TO SIR WITH LOVE
Grand Theatre, Wolverhampton, Tuesday 22nd October, 2013
E R Braithwaite’s autobiographical story covers familiar ground. It’s not the first tale (and definitely not the last) to deal with an unruly class of kids who are eventually tamed by an unconventional teacher. There are ups and downs and plenty of respect is earned along the way. The storyline has become something of a cliché but at least Braithwaite actually lived it.
Set in those first few years of optimism after the end of WW2, the production brings to light many parallels with today’s education system and indeed society beyond. Headmaster Florian (Matthew Kelly, effortlessly exuding warmth and status) looks forward to some of the more progressive methods of the 60s and 70s – the audience finds itself looking back. Our incumbent Secretary of State for Education seems hell-bent on a return to the kind of rote-learning and imparting of useless facts against which Florian fights so passionately. Braithwaite learns the hard way that Florian’s methods and philosophy reap dividends and he blossoms in tandem with his charges. He’s an unqualified teacher and the play demonstrates very clearly the pitfalls a lack of professional training can bring. Braithwaite learns that it’s not enough to spout about 19th century art and literature, just because that is what he encountered during his own schooling.
And so the play, rather than evoking nostalgia, stirs us with its relevance. Outside school, Braithwaite faces racial prejudice and while we can say we have come a long way (the gasps of dismay and shocked laughs from the audience whenever a racist remark is made on stage, for example) there is still prejudice within our supposedly enlightened society, casual and institutionalised. Look at our government’s approach to immigration, for example, and the myths perpetrated to foster prejudice and ignorance.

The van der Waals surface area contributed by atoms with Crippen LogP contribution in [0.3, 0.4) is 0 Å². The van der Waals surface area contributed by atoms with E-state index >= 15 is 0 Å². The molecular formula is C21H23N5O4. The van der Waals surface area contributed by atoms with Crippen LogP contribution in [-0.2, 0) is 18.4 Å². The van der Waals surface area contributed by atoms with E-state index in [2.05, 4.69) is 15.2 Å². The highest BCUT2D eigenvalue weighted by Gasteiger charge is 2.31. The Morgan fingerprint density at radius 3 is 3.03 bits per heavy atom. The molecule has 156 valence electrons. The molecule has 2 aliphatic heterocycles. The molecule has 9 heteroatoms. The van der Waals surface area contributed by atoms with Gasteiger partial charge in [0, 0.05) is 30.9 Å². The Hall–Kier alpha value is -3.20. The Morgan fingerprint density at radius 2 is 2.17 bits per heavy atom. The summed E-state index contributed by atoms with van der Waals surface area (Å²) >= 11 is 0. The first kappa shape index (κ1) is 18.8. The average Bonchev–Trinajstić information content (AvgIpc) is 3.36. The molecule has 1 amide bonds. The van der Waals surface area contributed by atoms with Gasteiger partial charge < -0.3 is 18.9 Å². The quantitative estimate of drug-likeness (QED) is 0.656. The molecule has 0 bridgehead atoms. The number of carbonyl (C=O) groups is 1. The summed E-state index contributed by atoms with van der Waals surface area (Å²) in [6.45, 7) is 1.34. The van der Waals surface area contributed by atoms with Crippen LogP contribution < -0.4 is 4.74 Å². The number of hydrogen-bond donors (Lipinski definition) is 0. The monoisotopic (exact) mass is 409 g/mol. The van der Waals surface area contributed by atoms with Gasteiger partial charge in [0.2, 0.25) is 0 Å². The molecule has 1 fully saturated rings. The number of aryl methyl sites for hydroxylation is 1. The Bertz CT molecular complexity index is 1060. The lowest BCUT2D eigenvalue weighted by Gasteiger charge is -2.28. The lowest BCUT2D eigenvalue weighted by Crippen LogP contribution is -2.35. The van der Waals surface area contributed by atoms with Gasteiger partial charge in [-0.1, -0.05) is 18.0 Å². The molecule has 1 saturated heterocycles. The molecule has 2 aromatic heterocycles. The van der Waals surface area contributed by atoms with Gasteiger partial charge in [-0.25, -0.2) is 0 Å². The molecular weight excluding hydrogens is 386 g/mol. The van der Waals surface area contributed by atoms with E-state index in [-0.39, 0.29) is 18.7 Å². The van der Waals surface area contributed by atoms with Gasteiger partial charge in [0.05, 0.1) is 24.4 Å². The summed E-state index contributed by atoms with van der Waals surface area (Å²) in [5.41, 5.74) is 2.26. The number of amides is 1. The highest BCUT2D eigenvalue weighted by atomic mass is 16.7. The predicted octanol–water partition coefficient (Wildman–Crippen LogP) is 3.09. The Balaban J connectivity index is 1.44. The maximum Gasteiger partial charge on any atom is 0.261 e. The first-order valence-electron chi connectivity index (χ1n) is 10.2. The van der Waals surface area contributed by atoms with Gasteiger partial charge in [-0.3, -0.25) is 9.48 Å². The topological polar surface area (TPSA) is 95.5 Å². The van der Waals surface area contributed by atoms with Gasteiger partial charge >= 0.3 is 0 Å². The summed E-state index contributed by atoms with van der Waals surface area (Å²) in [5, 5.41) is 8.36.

As Braithwaite, Ansu Kabia is a dignified presence, keeping a lid on his outrage and exuding humour and warmth. The scenes he share with Matthew Kelly are particularly strong. He is supported by a class of unruly teenagers – and it’s pleasing to hear that their accents are in keeping with the period too. Harriet Ballard’s Monica is funny as a character study as well as for her role in the drama. Mykola Allen leads the resistance as Denham, the toughest nut to crack, and Kerron Darby is equally effective as mixed race Seales. Paul Kemp spouts most of the unsavoury slurs as old-school (heh!) teacher Weston, who also learns to respect the kids and Braithwaite as people.
The kids dance and jive (lindy-hopping or something like that) through the scene transitions, keeping the energy levels high. Mike Britton’s set reminds us of the bombings London endured, but also suggests an institution in ruins – by extension, the education system in this country. Director Mark Babych delivers the heart-warming payoff you expect, keeping mawkishness at bay – that’s the beauty of Ayub Khan Din’s adaptation of Braithwaite’s book: it evokes the era but also reflects our present. The production satisfies our expectations of this type of story but also has a salient point to make about the nation today.